Just last spring, Benni Cinkle was an eighth grader from Anaheim Hills, Calif. who loved hanging out with friends, being online, doing charity work, and spending time with her family. Back then, few people on the Internet knew who Cinkle was, but all that changed when she accepted an invitation from her friend, Rebecca Black, to be in a music video called “Friday.” Six short months later, Cinkle has become a world-recognized Internet meme with big aspirations and an even bigger fan base. It's in response to repeated requests from her fans that Cinkle will be releasing her début single, "Can You See Me Now" and a compelling music video on September 1.
"It's amazing how quickly everything happened," Cinkle commented recently of her growing popularity online. "People from all around the world on Facebook and Twitter were asking me to dance again, so I did a little flash mob dance at the mall to raise money for Japan Relief. But then, they started asking me to sing, and I thought maybe the time was right to tell someone about my song."
Cinkle is referring to a song she had written in 2010 after reading what kids her age were posting on www.sixbillionsecrets.com , a non-judgmental website where people write anonymously about their deepest secrets. Their stories of child abuse, sexual abuse, depression, bulimia, and so many other teen issues moved Cinkle and inspired her to write her message of hope for troubled kids and teens all over the world. She said the song just came to her “all at once.” Not knowing what to do with the song, she tucked it away. It wasn’t until after Rebecca Black's "Friday" went viral and fans were asking Cinkle to sing that she pulled out her song and put the finishing touches on “Can You See Me Now.”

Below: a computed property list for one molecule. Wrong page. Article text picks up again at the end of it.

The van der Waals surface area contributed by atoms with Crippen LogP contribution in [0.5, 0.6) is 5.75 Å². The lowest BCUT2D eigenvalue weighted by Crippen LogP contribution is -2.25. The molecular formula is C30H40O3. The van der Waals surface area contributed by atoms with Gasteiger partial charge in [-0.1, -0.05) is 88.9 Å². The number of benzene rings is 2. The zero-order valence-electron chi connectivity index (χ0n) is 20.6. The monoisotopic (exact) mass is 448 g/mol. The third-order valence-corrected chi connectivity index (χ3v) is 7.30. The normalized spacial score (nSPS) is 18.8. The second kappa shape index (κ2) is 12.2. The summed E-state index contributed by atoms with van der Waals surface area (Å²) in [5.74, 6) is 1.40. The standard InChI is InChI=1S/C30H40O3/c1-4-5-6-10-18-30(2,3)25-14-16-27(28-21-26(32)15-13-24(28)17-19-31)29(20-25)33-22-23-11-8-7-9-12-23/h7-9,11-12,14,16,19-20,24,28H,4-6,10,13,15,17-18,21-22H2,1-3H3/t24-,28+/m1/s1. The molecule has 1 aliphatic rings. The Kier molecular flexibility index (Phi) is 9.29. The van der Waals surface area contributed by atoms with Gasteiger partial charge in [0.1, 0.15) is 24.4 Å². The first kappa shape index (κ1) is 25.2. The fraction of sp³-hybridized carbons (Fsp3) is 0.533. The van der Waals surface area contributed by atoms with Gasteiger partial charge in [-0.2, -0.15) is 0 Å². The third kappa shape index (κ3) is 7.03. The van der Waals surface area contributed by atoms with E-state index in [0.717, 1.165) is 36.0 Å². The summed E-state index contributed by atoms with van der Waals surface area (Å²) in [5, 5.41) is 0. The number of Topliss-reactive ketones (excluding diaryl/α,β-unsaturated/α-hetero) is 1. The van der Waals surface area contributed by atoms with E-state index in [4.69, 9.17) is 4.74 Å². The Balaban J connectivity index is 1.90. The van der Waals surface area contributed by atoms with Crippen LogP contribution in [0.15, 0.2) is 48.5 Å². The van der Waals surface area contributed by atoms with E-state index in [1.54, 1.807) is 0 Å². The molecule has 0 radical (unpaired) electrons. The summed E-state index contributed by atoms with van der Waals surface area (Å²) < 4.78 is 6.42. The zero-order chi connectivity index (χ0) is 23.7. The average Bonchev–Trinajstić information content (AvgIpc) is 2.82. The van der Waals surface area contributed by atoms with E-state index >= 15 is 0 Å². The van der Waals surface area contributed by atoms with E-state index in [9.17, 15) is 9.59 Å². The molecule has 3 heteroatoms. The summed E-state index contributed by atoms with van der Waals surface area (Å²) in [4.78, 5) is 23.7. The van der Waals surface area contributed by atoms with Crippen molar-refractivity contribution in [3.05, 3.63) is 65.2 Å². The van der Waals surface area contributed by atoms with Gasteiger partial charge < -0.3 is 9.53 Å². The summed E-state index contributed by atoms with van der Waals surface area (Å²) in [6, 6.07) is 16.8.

“This has been a crazy summer, but the biggest surprise came when Benni told me she had written a song,” said Cinkle’s mother, Pati Cinkle. Not being in the entertainment business, she says she made a few phone calls after hearing Benni’s song and was quickly pointed in the right direction. “We are so fortunate to have the support of some very talented industry professionals," says Pati Cinkle, referring to the producers at Serenity West Studios in Hollywood who have turned out smash hits for the likes of Christina Aguilera, Justin Bieber, and Rihanna, among others; video director Nick Spanos, who has worked with Jason Derulo, and American Idol contestant Elliott Yamin, among many others; and choreographer Miguel Zarate of Miley Cyrus’ “Can’t Be Tamed” and "America's Got Talent." All have been working throughout the summer to help Cinkle deliver her message. The result is a single with memorable lyrics intended to send a message of hope and empowerment to kids who need it.
On September 1, when Cinkle releases "Can You See Me Now" on YouTube, her faithful Facebook friends, Twitter followers, and the rest of the world will decide whether or not Cinkle's début will lead to a follow-up single. But if her track record is any indication, chances are good that Cinkle is in it for the long haul.
Beyond her musical aspirations, Cinkle has captured the attention of millions around the globe and used her platform to raise awareness for causes she is most passionate about. To date, she has released an eBook for teens dealing with cyber-bullying (available in English and Spanish as a free download on www.thatgirlinpink.org ), danced to raise funds for Japan, and received the Grom Award from Cystic Fibrosis Foundation for organizing a team of international walkers for their Great Strides annual fundraiser. She also formed a non-profit organization in order to raise awareness, involvement, and donations for issues that affect children and teens.
“Can You See Me Now” will be available for purchase on iTunes.com on September 1. 20% of profits from the single will go to That Girl in Pink Foundation to help charities associated with children and teens.